Have you ever been driving through a city on a road that clearly split the city in two? Unfortunately this is a dilemma that has been written into the history books of American cities. LA’s Interstate-405, Austin’s I-35, NOLA’s Claiborne Expressway, Syracuse’s I-81, New Haven’s Route 34, St. Louis’ I-70 just to name a few have all divided the cities they call home.
What are we doing as a nation, as citizens, urban planners, designers to mend these broken seams to our cities? Sometimes natural disasters provide opportunities to mend urban highways, as was the case with San Francisco’s Embarcadero, or an economic downturn provides opportunities, like Route 99 in Portland.
Some communities that face this challenge:
- I-280, Newark, NJ – The Urban Essex Coalition is federally funded effort led by Together North Jersey, trying to use “complete streets” as a solution for I-280’s splitting of the community.
- I-5, Seattle International District – While there is no solution yet, our client, Seattle Chinatown International District, faces the challenge of connecting both sides of the interstate highway that bifurcates the traditionally Chinese portion of the district from the growing Vietnamese community. The underbelly of I-5 poses a challenge to connectivity that the community has tried to overcome by painting the piers that hold up the highway.
- Sunnyside, Queens, NY – The up and coming neighborhood of Sunnyside is making progress to connect the northern district with the southern district which is severed by the elevated 7 subway. Sunnyside BID is working to add plazas, seating, events with music, and farm stands (seen on right).
- In New Orleans, the challenge was outlined in “Imagining Cities Without Highways” by Diana Lind. Claiborne Avenue was once a bustling corridor with grassy medians lined with trees. After the highway was built, its neighboring community of the Treme slid into decline.
- In St. Louis, I-70 is vastly underused and severs a resurgent downtown from the Mississippi River. Plans are in the works to create a park like platform over the highway, but local advocacy groups are calling for the highway to be replaced entirely by a boulevard.
- And finally in the Bronx, the Sheridan Expressway separates the South Bronx from the rest of NYC and discourages economic development.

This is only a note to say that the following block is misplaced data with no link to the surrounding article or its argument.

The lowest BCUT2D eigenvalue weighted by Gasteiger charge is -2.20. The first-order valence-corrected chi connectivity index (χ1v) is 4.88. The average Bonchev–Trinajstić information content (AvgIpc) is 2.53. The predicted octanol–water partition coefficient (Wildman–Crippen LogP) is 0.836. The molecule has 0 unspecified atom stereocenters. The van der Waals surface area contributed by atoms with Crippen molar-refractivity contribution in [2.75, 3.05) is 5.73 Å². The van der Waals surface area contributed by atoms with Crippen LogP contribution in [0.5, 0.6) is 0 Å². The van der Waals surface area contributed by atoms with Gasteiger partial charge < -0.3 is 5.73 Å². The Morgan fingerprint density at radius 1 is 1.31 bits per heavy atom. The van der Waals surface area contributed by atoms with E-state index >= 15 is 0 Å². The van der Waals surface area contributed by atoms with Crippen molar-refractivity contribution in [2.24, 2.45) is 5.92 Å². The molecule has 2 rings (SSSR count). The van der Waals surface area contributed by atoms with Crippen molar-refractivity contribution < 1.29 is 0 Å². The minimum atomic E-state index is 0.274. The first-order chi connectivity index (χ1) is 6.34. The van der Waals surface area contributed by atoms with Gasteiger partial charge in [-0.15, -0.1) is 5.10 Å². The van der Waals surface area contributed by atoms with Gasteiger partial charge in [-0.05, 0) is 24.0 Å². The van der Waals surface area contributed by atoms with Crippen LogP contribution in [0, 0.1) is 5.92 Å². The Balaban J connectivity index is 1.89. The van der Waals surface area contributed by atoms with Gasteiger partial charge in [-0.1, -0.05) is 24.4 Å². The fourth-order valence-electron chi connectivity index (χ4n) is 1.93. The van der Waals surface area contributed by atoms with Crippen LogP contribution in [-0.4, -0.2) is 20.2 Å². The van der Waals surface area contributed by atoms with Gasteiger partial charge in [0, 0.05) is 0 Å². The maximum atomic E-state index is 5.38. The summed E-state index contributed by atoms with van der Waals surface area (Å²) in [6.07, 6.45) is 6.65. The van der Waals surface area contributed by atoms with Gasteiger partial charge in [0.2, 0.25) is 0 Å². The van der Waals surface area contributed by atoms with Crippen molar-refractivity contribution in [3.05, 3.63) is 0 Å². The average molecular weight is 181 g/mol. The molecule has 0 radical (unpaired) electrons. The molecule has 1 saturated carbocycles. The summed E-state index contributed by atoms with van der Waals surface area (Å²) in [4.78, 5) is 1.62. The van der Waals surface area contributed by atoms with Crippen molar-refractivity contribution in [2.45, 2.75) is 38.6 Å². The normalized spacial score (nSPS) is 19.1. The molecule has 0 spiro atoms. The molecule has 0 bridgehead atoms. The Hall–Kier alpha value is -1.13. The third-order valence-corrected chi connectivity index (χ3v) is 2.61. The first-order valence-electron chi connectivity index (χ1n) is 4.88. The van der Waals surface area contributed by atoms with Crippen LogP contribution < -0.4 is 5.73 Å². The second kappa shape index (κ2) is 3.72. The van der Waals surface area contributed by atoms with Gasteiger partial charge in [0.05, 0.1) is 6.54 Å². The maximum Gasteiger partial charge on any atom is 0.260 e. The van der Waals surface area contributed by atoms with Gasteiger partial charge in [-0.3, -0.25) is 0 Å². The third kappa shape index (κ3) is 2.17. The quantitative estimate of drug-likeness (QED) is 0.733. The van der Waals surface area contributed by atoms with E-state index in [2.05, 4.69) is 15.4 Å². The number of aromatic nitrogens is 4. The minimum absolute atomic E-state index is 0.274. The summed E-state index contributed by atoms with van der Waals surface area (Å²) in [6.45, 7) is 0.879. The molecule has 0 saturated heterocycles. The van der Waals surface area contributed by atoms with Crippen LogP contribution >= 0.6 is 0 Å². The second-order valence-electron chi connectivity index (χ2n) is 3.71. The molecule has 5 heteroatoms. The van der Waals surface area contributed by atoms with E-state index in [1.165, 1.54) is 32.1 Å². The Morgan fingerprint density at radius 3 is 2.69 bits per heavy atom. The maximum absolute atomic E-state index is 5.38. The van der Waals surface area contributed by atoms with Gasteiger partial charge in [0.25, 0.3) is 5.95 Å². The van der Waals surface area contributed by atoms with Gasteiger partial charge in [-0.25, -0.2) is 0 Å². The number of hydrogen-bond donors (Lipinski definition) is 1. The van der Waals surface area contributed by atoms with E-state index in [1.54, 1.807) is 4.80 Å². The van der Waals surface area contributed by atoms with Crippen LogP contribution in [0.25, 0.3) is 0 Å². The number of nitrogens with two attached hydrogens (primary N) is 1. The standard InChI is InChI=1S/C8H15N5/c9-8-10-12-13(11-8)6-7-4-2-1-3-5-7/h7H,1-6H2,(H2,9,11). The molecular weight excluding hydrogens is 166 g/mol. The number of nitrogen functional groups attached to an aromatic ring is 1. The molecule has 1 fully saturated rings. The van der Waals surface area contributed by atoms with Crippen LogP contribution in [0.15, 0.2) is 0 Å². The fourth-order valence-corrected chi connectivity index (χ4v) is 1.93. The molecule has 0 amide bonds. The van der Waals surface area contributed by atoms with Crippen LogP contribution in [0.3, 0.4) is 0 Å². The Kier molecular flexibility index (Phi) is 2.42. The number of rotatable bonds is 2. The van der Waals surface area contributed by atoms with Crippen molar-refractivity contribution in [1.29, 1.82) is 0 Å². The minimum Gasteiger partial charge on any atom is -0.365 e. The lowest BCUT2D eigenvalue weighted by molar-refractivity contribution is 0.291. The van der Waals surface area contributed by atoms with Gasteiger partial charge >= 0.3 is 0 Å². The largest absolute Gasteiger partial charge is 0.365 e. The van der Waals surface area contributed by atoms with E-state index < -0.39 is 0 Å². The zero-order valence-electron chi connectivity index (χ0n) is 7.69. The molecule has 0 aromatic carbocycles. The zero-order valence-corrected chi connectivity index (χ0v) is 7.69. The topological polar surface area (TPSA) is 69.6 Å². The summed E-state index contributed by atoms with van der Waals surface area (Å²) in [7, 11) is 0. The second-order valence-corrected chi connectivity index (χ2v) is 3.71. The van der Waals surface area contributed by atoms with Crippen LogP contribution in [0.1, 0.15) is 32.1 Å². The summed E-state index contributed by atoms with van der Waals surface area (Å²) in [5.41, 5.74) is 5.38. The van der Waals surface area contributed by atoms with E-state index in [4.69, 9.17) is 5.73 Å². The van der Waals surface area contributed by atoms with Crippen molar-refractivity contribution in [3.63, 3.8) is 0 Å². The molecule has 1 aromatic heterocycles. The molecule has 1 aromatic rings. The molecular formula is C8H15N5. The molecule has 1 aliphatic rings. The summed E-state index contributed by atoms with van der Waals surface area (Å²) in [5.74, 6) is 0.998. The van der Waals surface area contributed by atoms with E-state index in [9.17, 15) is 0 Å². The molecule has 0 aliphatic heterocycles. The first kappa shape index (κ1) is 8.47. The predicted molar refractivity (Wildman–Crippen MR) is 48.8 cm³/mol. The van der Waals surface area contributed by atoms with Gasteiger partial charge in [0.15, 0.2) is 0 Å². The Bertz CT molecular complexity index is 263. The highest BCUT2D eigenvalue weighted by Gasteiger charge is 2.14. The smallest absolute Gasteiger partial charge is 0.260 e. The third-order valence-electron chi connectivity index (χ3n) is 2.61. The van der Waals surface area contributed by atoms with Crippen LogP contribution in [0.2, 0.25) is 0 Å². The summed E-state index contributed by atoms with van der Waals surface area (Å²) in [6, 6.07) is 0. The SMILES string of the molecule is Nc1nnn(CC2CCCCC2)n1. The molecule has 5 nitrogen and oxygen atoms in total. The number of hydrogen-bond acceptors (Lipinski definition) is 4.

So how do we seam together communities that have been torn apart by infrastructure, trains, roads, etc.?:
|In Rotterdam, painted viaduct columns make for a
nicer pedestrian passageway
- Lighting – Metaphorically suturing the west and east of I-35 together, Austin utilized customized lighting.
- Art and Music – Boston’s Rose Kennedy Park over the Big Dig puts outdoor free piano’s in the spotlight.
- Creating safe and attractive passageways with art, such as a painted installation in Rotterdam, or plants, such as the installation of dense greenery on a pedestrian bridge in Windsor, Canada
- Decking sunken freeways and creating parks – Duluth, Minnesota; Trenton, NJ; Dallas, TX; Phoenix, AZ
- Lowering traffic speeds, reducing noise and pollution, and narrowing the roads are initiatives envisioned by the McGrath Project to humanize the space.
- Greening of elevated freeways creates a softer, less industrial feel
Greater connectivity of our cities provides greater mobilization, interaction, and livability, potentially leading to more community interaction, increased economic activity, and decreased disassociation.
- Making over downtowns – Christian Science Monitor
- Prospective teardowns – http://www.cnu.org/highways/freewayswithoutfutures
- History of six freeway demolitions
- Rio Madrid Park replaces M30 motorway
- Ambitious covered highway project over Autobahn A7 (seen above)
- Proposal to sink and cap Denver’s I-70 (seen above)